Order of Operations
Why is mathematics so often perceived as an abstract subject, disconnected from reality, when actually it is the basic formalism humans created to understand everything in the universe, if not the very nature of the universe itself?
Is it possible to experience mathematics, moving beyond the printed pages of school textbooks and classroom blackboards?
Starting from these premises, Order of Operations unfolds in the vast space at the crossroads between artistic representations and mathematical objects, presenting the works of Belgian and international artists who – more or less consciously, more or less deliberately – have created pieces that make us experience maths in different ways.
The relationship between art and mathematics goes way back, to the very beginning of civilization, and it developed across continents and cultures for millennia.
In early Islamic culture, art and science joined in intricate star-shaped architectural geometries. The most famous figure of the Renaissance, the Italian polymath Leonardo Da Vinci, was simultaneously a painter, sculptor, engineer, botanist, and scientist.
In the West, the separation of disciplines – the so-called two cultures, scientific and humanistic – took place during the 19th century. It is at that time that mathematician Carl Friedrich Gauss is said to have claimed that “Mathematics is the queen of the sciences”.
While both disciplines share their origins in the representation and interpretation of the physical world, over time, their methodologies diverged.
The scientific school of thought became largely driven by specialization and hypothesis-based enquiries.
Art, in turn, developed its own schools and methods. Far from the vocation for a universal truth, it turned towards offering interpretations of ourselves, our experiences, our world.
Nonetheless, there are many points of convergence between art and mathematics we can see today.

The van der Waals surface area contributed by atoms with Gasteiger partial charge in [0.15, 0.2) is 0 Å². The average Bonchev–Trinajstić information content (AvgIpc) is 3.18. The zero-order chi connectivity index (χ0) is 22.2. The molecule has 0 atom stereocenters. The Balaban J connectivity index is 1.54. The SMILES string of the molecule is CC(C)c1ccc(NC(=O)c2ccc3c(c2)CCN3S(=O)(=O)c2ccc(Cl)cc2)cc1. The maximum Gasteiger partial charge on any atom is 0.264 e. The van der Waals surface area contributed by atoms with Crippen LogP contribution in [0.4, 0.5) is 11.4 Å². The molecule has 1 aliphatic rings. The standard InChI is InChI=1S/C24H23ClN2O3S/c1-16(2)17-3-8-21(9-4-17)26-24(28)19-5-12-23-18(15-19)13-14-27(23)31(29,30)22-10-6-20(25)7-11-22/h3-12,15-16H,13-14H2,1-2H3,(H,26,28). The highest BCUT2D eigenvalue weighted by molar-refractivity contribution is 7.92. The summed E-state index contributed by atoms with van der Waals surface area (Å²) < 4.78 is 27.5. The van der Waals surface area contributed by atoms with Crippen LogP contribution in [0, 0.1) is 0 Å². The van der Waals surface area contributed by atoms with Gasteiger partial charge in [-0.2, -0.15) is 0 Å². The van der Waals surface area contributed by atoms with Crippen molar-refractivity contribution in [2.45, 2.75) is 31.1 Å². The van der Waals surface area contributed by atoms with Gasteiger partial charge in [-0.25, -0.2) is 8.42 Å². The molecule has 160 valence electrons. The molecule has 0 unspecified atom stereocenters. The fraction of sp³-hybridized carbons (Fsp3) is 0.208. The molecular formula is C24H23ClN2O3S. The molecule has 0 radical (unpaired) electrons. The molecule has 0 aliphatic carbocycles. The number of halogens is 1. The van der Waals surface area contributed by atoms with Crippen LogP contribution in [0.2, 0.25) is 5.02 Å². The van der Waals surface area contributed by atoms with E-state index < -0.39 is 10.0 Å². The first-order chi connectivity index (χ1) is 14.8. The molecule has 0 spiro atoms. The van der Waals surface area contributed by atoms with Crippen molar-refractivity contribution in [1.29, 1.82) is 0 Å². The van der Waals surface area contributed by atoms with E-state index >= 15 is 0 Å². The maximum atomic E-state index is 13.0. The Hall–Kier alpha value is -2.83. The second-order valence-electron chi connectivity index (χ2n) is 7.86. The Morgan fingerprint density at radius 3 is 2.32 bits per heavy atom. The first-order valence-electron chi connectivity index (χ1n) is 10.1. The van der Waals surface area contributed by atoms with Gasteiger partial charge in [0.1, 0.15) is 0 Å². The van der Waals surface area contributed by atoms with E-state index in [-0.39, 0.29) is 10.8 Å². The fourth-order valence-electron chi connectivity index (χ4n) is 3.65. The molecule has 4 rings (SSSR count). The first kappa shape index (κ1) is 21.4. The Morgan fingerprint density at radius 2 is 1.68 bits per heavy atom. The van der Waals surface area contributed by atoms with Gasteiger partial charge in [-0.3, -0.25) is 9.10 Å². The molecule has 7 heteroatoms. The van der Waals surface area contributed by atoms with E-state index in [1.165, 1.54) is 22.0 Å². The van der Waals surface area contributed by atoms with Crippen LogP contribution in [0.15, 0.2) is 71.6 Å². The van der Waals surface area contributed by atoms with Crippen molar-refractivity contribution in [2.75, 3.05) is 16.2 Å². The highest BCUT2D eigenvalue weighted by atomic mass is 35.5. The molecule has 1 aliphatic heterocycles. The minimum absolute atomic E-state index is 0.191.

Articulated in two main chapters, about representation and application, the works of the 17 artists presented visualise, interpret, apply, or unveil these convergences. Through their creations, Order of Operations aims to start conversations about a more integrative approach to mathematics and the arts.
- Amandine David, France / Belgium
- Anne Teresa De Keersmaeker, Belgium
- Sabina Hyoju Ahn, South Korea
- Lab[au], Belgium
- Robert J. Lang, USA
- Philippe Leblanc, Belgium
- Joanie Lemercier, France / Belgium
- Momoko Noguchi, Japan
- Ohme, Belgium
- Rybn, France
- Guillaume Schweicher, Belgium
- Michel Tombroff, Belgium
- Frederik Vanhoutte, Belgium
- Valery Vermeulen, Belgium
- Roger Vilder, France
- Boris Wilmot & François Gaspart, Belgium
FREE ENTRY upon registration : https://bit.ly/TicketsOoO
Bozar Lab, Rue Ravenstein 23, 1000 Bruxelles
Tue – Sun, 10:00 – 18:00
Closed on Monday
Visits for school classes:
Tue – Fri, 8 June ’21 – 30 June ’21
Reservation for school classes through Bozar Call Center.
Do you want to make the most of your visit? Every Saturday morning from 10am until 12pm, our mediators are there to answer all your questions in the exhibition.
FR, EN: 05/06, 19/06, 03/07
NL, EN: 12/06, 26/06, 10/07
Order of Operations is an exhibition conceived and produced by Ohme, in co-production with Bozar.
Camilla Colombo, Raoul Sommeillier
Mélanie Bertelson, François Bronchart, Michel Cahen, Amandine David, Julie De Saedeleer, Samuel Fiorini, Simone Gutt, Ken Hasselmann, William Hautekiet, LAb[au], Philippe Leblanc, Luc Lemaire, Thierry Libert, Jean Rosenfeld, Paolo Saracco, RYBN, Guillaume Schweicher, Michel Tombroff, Frederik Vanhoutte, Valery Vermeulen
Studio Marie Douel
Jean-Pierre Bertrand, Alexandre Lavet
Colin Fincoeur, Youssef Meftah
Exhibition construction and paintwork
Eléna Antoine, Justine Detienne, Lotte De Beer, Frisia Donders, Nicolas Klimis, Alexia Mangelinckx
Frisia Donders, Annick Duez, Emma Dumartheray, Nicolas Klimis, Gwenaël Sauvage
Georgina Becker, Camilla Colombo, Chloé Gautier
ISO Translation & Publishing, Frans Robert, Katelijne De Vuyst
Graphic design and printing
Martin Haesebaert (FarWeb), Raoul Sommeillier
With the collaboration of the departments of the Université libre de Bruxelles
Département de Mathématique, Control Engineering and System Analysis (SAAS), Computer and Decision Engineering (CoDE – IRIDIA & SMG), Bio- Electro- And Mechanical Systems (BEAMS), FabLab ULB, MobiDaLab (SAAS)
Faculté des Sciences (ULB), École polytechnique de Bruxelles (ULB), Inforsciences (ULB), Science Outreach Office (VUB), Pilar – Huis voor Kunst en Wetenschap, Department of Mathematics and Data Science (WIDS – VUB)
With the support of
Innoviris, Fédération Wallonie-Bruxelles, Commission communautaire française, Région de Bruxelles-Capitale | Brussels Hoofdstedelijk Gewest, la Loterie Nationale et ses joueurs | de Nationale Loterij en haar spelers | the National Lottery and its players, Université libre de Bruxelles